Cross Chaining: Do Not Go There

(CCN) What do we say to customers that question why their bicycle makes chain noise in first gear? “Just don’t go there.” That does sound rather ‘off-handed’, however, the fact remains, most bicycles are not meant to be shifted so that the condition of “cross-chaining” occurs.

What is “Cross-Chaining?”

Cross chaining is the condition where the bicycle chain is running across the drivetrain centerline. An example of this is revealed when the largest front chain ring is driving the largest rear cassette cogs. The inverse is also true when the smallest front chain ring is driving the smallest rear cassette cogs. This condition stresses the chain-links, and can be viewed clearly when looking from above the chain. From this vantage point we can see its is like running to extremes across the drivetrain centerline.

CROSS-CHAININGConsider for a moment the physical strain on the chain while pedaling. Add to that the strain multiplied by the mechanical advantage of the drivetrain.

The industry’s position has been that riders should not cross chain because of the wear caused on the drivetrain. Which includes the chain, chainring, cassette or freewheel and derailleur pulleys. This is especially true when dealing with triple chainrings in 21 speed bicycles and above.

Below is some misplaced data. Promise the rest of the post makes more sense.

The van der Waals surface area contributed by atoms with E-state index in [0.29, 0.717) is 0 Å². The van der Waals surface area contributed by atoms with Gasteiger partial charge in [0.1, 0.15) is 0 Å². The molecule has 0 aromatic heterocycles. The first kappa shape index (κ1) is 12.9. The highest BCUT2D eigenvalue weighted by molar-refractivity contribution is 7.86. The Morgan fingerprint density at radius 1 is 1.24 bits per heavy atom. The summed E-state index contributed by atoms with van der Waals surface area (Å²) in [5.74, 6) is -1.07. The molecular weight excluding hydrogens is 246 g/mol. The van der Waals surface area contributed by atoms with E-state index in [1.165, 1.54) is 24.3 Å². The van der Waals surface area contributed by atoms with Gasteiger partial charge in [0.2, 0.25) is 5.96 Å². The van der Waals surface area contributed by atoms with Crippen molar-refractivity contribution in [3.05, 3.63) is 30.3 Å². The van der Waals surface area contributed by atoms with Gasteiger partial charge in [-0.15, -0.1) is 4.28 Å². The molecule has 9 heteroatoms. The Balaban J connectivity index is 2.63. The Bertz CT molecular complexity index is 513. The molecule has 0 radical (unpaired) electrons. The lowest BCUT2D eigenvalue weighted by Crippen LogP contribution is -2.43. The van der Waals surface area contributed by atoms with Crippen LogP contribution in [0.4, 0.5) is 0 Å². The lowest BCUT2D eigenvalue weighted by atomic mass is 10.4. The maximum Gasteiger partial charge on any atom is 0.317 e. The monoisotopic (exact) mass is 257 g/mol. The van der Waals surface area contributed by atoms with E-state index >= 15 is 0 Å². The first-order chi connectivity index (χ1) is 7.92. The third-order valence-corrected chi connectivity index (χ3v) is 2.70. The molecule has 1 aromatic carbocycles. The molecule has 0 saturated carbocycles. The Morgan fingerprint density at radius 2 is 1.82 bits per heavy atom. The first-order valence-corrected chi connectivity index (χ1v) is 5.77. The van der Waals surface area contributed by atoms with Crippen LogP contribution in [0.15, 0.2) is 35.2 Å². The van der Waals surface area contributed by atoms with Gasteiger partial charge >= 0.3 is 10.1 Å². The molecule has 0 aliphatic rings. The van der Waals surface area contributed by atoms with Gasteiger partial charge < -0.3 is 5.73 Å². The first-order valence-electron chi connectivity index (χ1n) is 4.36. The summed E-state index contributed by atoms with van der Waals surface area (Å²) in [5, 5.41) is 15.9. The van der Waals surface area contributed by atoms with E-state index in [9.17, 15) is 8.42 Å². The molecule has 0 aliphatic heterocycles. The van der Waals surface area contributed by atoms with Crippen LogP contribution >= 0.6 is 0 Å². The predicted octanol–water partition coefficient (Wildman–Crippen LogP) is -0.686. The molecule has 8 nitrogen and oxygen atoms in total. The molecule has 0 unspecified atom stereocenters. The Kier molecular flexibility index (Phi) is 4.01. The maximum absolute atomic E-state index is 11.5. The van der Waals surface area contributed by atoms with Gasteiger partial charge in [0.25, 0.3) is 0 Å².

However, that position has softened over the years with the advent of the 2×10 mountain bike drivetrains. On these bicycles you have a double chainring working with a ten speed cassette in the rear. Although the extreme cross chaining is reduced, it still does not negate the mechanical issues it causes, and as a certified bicycle mechanic, I don’t recommend it.

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Why we don’t recommend Cross-chaining?

Many riders will tell us that their bikes shift into first gear on the largest chain ring, and that is just fine. It is really a matter of preference.

But there are issues that can crop up:

  • Cross Chaining causes stress that translates into additional wear on the drive system
  • This wear translates into friction which in turn reduces the power that drives you forward. Short hauls ok, but ironman type riding is another thing.
  • Your chain must be longer to accommodate those gears, which in higher gears can cause slack, which translates into slap on the chain stays. This condition can cause the chain to jump cogs, which in turn becomes a safety concern.
  • In many cases rear derailleurs will not properly accommodate the large to large gear position. Take a look at your bicycle and you may see the rear derailleur upper pulley riding your largest cog on your cassette.

If you are building your own bicycle then there are group sets that can take into consideration the cross chaining issue which have been engineered to reduce these issues. However, the condition will always exist, and it is still not recommended.

However, consider building around a 2×10 configuration. You can achieve a reduction in wear around a 2×10 system rather than a 3×8 or even 3×7 configuration.

Other considerations are gear ratios by keeping the tooth count to a moderate level. But in these cases you may experience reduced gear selection as many shifts will produce duplicate gear ratios.

In the end, just avoid cross chaining all together. When your mechanic looks at you and says to you, “Just don’t go there.” You may begin to understand where they are coming from.

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